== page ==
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SOLO DEBUT FROM AMERICANA KINGPIN
Colm O Hare, 27 Mar 2012
Simone Felice, the former drummer/vocalist with The Felice Brothers and the man behind folk-soul collective The Duke & The King, is lucky to be alive. He barely survived a congenital heart condition in summer 2010 and had to undergo open-heart surgery. No wonder the songs on his solo debut are introspective, though not necessarily downbeat. Self-produced with assistance from Ben Lovett (Mumford & Sons), the 10 songs were recorded variously in a barn in the woods, an abandoned schoolhouse by the Hudson River and in an old church in London. The natural reverb and haunted atmosphere of these not-so-exotic locations is apparent throughout and the largely acoustic arrangements are sympathetic.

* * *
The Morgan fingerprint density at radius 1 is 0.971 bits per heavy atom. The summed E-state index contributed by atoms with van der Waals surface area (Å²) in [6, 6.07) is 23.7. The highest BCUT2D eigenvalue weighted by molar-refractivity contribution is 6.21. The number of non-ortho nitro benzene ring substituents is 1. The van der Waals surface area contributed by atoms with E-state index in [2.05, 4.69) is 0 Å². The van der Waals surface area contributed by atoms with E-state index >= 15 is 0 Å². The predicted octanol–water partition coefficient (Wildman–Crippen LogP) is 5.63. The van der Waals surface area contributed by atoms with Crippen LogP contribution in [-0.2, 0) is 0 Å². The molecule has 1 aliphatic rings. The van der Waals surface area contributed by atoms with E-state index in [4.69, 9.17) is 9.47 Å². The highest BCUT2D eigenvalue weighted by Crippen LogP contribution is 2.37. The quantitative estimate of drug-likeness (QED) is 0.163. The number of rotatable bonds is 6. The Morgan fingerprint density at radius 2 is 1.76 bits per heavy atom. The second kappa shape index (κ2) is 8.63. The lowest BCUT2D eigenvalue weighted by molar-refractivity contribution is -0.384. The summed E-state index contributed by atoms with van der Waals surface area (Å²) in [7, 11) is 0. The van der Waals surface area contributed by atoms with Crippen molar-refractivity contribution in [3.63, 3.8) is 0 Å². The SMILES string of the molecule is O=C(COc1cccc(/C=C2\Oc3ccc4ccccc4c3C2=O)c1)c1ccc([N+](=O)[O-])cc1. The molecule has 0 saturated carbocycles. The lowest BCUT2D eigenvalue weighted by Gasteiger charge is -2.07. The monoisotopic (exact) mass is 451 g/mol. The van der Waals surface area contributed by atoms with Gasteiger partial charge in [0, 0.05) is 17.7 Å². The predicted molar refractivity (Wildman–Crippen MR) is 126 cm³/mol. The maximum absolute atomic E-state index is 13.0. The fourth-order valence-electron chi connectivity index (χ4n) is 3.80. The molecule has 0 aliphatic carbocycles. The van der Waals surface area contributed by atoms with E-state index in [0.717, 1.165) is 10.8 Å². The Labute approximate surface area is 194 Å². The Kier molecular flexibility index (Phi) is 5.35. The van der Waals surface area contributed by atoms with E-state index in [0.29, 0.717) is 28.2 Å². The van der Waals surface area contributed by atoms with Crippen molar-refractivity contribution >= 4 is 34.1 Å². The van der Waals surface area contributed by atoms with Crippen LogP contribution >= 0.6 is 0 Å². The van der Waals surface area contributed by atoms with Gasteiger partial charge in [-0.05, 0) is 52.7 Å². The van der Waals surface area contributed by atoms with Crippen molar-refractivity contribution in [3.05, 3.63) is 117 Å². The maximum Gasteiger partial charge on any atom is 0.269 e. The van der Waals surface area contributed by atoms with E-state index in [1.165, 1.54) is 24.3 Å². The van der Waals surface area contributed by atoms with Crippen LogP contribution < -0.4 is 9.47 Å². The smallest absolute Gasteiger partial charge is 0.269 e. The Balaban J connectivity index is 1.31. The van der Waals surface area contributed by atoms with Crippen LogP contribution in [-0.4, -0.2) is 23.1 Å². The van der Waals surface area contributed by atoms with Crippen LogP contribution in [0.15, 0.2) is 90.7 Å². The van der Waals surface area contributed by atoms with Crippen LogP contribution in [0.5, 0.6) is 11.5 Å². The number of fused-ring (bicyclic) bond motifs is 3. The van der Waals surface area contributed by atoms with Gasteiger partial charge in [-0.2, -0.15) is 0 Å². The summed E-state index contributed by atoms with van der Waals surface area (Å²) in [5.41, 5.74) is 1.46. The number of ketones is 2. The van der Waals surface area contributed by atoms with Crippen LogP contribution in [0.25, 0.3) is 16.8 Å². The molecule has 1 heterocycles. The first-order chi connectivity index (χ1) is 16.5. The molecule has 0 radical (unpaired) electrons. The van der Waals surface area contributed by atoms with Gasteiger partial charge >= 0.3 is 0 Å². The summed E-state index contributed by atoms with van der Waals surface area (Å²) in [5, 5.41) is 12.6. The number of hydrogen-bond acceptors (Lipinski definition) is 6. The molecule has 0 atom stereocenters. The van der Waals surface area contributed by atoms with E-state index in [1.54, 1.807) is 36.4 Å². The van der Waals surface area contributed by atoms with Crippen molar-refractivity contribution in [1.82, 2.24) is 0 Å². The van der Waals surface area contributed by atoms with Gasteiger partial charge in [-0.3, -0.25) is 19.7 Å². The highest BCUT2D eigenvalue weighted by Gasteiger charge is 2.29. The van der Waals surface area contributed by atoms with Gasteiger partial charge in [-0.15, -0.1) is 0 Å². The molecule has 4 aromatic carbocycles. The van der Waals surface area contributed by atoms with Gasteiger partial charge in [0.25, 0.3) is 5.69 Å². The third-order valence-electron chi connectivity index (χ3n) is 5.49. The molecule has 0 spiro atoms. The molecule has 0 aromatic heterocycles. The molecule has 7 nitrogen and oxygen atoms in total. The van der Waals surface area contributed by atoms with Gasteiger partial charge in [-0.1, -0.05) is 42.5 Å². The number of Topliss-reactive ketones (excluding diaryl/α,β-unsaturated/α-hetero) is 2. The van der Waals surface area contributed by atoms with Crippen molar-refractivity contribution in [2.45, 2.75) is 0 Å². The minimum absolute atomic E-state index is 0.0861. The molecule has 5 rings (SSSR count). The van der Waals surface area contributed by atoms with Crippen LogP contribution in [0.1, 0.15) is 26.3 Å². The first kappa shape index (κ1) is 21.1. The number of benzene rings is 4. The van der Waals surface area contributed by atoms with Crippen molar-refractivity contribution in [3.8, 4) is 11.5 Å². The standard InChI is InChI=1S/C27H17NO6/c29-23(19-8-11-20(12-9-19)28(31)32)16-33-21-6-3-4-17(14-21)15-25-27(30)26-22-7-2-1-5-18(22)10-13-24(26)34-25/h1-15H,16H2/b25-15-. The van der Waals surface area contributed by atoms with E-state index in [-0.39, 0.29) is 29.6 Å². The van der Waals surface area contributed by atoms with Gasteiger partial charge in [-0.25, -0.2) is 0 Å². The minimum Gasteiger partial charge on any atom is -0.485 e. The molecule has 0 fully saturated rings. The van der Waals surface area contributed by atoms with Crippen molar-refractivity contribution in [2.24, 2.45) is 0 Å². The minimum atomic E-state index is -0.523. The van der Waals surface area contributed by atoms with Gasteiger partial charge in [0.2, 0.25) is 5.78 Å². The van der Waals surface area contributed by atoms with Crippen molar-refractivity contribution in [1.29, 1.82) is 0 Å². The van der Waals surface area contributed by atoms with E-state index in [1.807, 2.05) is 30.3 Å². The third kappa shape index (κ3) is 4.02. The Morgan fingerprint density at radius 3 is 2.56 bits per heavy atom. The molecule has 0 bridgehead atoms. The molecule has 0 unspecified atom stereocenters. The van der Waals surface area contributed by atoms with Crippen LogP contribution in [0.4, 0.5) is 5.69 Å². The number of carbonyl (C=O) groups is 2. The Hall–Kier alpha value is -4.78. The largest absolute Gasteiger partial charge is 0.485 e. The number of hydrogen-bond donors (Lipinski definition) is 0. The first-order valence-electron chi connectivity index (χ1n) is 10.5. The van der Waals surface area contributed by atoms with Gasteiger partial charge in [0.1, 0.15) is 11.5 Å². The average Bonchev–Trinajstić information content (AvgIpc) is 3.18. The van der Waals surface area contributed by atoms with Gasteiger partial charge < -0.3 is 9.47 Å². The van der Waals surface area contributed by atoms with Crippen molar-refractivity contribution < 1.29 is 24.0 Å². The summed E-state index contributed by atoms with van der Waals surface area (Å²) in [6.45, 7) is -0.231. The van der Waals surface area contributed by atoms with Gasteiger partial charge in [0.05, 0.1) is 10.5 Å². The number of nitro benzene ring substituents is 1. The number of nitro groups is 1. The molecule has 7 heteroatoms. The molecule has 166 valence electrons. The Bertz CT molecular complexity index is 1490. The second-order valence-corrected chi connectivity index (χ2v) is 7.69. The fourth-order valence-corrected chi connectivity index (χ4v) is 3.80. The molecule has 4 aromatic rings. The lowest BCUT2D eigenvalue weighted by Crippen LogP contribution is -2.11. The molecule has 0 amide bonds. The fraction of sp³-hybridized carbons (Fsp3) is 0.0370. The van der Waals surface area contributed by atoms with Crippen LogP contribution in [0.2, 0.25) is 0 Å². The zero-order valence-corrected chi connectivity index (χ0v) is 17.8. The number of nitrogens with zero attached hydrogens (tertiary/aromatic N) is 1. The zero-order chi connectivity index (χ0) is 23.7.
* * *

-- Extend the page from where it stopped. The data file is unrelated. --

It starts on a cheerful note. The rousing choral backdrop on the opener ‘Hey Bobby Ray’ (courtesy of the wonderfully named, Catskill High School Trebleaires) is followed by the equally joyous ‘You And I’. Both are designed to provoke a mass singalong – and no doubt will when Felice plays here in April.
Elsewhere, things are less upbeat. Felice’s voice is a fragile thing to be sure. The stark, mournful ‘Courtney Love’ is a plaintive rumination on loneliness and desperation, with just guitar and harmonica. The ‘Ballad of Sharon Tate’, inspired by the Charles Manson murders in 1969, is almost as unsettling as its subject matter.
The lush backwoods textures of ‘New York Times’ recalls Felice’s Woodstock neighbours, Mercury Rev, while the gorgeously melodic ‘Stormy-Eyed Sarah’ resembles something The Band might have come up with in their Big Pink heyday. An impressive outing.